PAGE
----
There is a way through and healing does happen on the other side. The process may look differently, however, than the world would prefer. But I’m learning to feel okay with the world’s misunderstanding. Even though I know it's unfair, I also know that some people don't know any better. I hope to help change that narrative of blaming and shaming, rather than supporting, families.

My family and I are all safe now, Joe included. And that is the very best we could do with what we had. Maybe, through our sharing, other families can get the support they need earlier to experience a different and more socially acceptable story of adoption and reactive attachment disorder. How I would've loved to tell that version instead.

*name changed to protect identity

Photo by Andrew Neel on Unsplash

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Thanks for this article. It is healing to know that my wife and I are not alone in the journey we have been on in the last 9 years with our adopted great niece. When she entered puberty, her behavior went to levels we had never imagined. In the end, she ran away from home 3 times and had us investigated by DCS 3 times and all in 4 months time. She cut her face and told a teacher my wife had punched her, told DCS my wife had tried to slash her throat, threatened to shoot her and tried to pop her eyes out. . .and they believed her! We spent thousands of dollars on a lawyer, hundr…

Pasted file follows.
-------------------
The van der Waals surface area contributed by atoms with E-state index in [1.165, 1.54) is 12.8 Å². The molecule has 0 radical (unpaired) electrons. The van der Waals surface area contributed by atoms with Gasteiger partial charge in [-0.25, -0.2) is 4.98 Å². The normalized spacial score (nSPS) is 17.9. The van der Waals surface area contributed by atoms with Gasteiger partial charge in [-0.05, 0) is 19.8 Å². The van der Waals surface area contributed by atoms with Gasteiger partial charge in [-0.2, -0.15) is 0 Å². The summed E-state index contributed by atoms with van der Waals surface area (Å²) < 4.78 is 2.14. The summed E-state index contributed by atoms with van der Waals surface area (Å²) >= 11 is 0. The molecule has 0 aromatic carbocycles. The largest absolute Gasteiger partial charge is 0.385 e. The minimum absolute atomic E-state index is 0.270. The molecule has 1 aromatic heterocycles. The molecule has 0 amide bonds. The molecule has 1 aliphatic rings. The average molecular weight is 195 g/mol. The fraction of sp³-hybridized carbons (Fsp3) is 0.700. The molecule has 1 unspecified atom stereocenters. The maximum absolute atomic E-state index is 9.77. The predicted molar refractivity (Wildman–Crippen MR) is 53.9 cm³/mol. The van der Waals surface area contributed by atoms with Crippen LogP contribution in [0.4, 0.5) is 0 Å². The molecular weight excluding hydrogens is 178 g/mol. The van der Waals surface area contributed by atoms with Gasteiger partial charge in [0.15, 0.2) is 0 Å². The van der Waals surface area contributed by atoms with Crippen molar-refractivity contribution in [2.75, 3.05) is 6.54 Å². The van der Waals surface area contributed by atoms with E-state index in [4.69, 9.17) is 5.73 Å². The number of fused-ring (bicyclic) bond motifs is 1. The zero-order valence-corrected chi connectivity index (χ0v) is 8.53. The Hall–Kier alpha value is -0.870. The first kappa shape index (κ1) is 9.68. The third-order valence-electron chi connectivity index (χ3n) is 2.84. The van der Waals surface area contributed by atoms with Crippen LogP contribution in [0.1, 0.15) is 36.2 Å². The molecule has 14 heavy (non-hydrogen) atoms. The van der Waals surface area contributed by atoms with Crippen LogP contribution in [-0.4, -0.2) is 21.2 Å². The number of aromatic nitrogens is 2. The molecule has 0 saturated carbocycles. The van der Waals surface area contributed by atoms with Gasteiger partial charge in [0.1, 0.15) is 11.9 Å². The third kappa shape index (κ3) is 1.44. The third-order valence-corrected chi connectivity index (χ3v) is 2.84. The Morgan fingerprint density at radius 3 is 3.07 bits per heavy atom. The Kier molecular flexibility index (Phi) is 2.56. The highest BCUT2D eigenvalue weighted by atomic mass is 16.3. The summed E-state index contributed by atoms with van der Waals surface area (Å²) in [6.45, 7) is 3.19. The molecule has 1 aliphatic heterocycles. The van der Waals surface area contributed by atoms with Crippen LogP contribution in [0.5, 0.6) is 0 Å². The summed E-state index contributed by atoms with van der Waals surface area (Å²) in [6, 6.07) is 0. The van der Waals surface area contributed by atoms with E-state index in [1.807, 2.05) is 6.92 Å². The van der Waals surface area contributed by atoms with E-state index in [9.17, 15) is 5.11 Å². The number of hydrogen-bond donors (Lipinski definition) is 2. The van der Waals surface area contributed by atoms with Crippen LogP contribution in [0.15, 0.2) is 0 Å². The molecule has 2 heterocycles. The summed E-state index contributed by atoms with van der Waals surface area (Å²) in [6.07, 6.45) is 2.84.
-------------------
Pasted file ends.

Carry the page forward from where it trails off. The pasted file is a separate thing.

Lilly Scott
Lilly Scott
Jul 06, 2023

Thank you, Anonymous, for this - RADadvocates' best written mini-memoire on parenting a RAD child. I hear you, I feel you. This line "Child welfare services are designed for kids with parents who have issues, not parents who have kids with issues." packs a gut punch of truth. My similar sentiment is "RAD is domestic violence against the parent - even when that child is 6."

Our society - our world - is struggling to protect children from predatory adults, and that should always be a priority. Is there room in the collective consciousness for the reverse? Do we continue to struggle finding seemingly nonexistent solutions, cures, for the broken attachment of a grieving, angry soul? Or do we go…